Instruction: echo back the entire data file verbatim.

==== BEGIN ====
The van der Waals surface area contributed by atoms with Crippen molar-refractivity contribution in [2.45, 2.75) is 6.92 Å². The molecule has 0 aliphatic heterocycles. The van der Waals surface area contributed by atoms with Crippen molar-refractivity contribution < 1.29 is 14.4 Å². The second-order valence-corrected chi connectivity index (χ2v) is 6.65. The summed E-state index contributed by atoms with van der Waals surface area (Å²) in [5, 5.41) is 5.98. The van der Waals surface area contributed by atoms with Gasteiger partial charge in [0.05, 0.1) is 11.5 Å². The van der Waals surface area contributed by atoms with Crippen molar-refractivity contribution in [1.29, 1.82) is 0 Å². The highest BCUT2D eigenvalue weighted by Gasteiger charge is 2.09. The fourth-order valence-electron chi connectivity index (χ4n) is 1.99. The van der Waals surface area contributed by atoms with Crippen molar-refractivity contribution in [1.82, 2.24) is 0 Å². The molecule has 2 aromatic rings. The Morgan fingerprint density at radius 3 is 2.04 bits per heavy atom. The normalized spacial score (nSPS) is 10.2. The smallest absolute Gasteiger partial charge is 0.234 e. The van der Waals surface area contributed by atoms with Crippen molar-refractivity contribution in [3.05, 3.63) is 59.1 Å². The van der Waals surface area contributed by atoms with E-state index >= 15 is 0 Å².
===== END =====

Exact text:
The van der Waals surface area contributed by atoms with Crippen molar-refractivity contribution in [2.45, 2.75) is 6.92 Å². The molecule has 0 aliphatic heterocycles. The van der Waals surface area contributed by atoms with Crippen molar-refractivity contribution < 1.29 is 14.4 Å². The second-order valence-corrected chi connectivity index (χ2v) is 6.65. The summed E-state index contributed by atoms with van der Waals surface area (Å²) in [5, 5.41) is 5.98. The van der Waals surface area contributed by atoms with Gasteiger partial charge in [0.05, 0.1) is 11.5 Å². The van der Waals surface area contributed by atoms with Crippen molar-refractivity contribution in [1.29, 1.82) is 0 Å². The highest BCUT2D eigenvalue weighted by Gasteiger charge is 2.09. The fourth-order valence-electron chi connectivity index (χ4n) is 1.99. The van der Waals surface area contributed by atoms with Crippen molar-refractivity contribution in [1.82, 2.24) is 0 Å². The molecule has 2 aromatic rings. The Morgan fingerprint density at radius 3 is 2.04 bits per heavy atom. The normalized spacial score (nSPS) is 10.2. The smallest absolute Gasteiger partial charge is 0.234 e. The van der Waals surface area contributed by atoms with Crippen molar-refractivity contribution in [3.05, 3.63) is 59.1 Å². The van der Waals surface area contributed by atoms with E-state index >= 15 is 0 Å².